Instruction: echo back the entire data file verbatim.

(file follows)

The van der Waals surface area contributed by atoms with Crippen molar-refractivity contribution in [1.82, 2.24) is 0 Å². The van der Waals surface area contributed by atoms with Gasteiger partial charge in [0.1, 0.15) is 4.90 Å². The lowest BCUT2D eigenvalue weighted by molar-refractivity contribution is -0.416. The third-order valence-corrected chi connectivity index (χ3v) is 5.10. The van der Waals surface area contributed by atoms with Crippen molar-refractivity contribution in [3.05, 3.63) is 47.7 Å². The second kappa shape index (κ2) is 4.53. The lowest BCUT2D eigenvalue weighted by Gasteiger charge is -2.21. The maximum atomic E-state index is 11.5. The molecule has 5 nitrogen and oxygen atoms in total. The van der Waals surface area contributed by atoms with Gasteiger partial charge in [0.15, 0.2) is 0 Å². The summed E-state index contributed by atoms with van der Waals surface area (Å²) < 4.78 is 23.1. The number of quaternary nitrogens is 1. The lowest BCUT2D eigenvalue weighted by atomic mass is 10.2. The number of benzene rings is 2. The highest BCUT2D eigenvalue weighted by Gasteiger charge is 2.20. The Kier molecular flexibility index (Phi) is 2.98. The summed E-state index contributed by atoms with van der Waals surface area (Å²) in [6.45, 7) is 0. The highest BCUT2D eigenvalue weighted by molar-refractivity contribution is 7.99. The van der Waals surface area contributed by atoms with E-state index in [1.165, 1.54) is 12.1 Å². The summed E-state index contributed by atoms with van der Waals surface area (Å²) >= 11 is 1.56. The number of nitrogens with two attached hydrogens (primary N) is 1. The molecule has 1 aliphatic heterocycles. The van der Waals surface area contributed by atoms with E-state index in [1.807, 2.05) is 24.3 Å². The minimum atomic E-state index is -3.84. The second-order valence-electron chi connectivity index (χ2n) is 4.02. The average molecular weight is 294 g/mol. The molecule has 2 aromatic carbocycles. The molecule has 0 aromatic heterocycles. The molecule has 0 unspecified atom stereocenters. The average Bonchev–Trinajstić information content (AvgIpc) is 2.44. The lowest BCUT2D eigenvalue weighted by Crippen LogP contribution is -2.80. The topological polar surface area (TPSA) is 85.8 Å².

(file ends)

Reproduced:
The van der Waals surface area contributed by atoms with Crippen molar-refractivity contribution in [1.82, 2.24) is 0 Å². The van der Waals surface area contributed by atoms with Gasteiger partial charge in [0.1, 0.15) is 4.90 Å². The lowest BCUT2D eigenvalue weighted by molar-refractivity contribution is -0.416. The third-order valence-corrected chi connectivity index (χ3v) is 5.10. The van der Waals surface area contributed by atoms with Crippen molar-refractivity contribution in [3.05, 3.63) is 47.7 Å². The second kappa shape index (κ2) is 4.53. The lowest BCUT2D eigenvalue weighted by Gasteiger charge is -2.21. The maximum atomic E-state index is 11.5. The molecule has 5 nitrogen and oxygen atoms in total. The van der Waals surface area contributed by atoms with Gasteiger partial charge in [0.15, 0.2) is 0 Å². The summed E-state index contributed by atoms with van der Waals surface area (Å²) < 4.78 is 23.1. The number of quaternary nitrogens is 1. The lowest BCUT2D eigenvalue weighted by atomic mass is 10.2. The number of benzene rings is 2. The highest BCUT2D eigenvalue weighted by Gasteiger charge is 2.20. The Kier molecular flexibility index (Phi) is 2.98. The summed E-state index contributed by atoms with van der Waals surface area (Å²) in [6.45, 7) is 0. The highest BCUT2D eigenvalue weighted by molar-refractivity contribution is 7.99. The van der Waals surface area contributed by atoms with E-state index in [1.165, 1.54) is 12.1 Å². The summed E-state index contributed by atoms with van der Waals surface area (Å²) >= 11 is 1.56. The number of nitrogens with two attached hydrogens (primary N) is 1. The molecule has 1 aliphatic heterocycles. The van der Waals surface area contributed by atoms with E-state index in [1.807, 2.05) is 24.3 Å². The minimum atomic E-state index is -3.84. The second-order valence-electron chi connectivity index (χ2n) is 4.02. The average molecular weight is 294 g/mol. The molecule has 2 aromatic carbocycles. The molecule has 0 aromatic heterocycles. The molecule has 0 unspecified atom stereocenters. The average Bonchev–Trinajstić information content (AvgIpc) is 2.44. The lowest BCUT2D eigenvalue weighted by Crippen LogP contribution is -2.80. The topological polar surface area (TPSA) is 85.8 Å².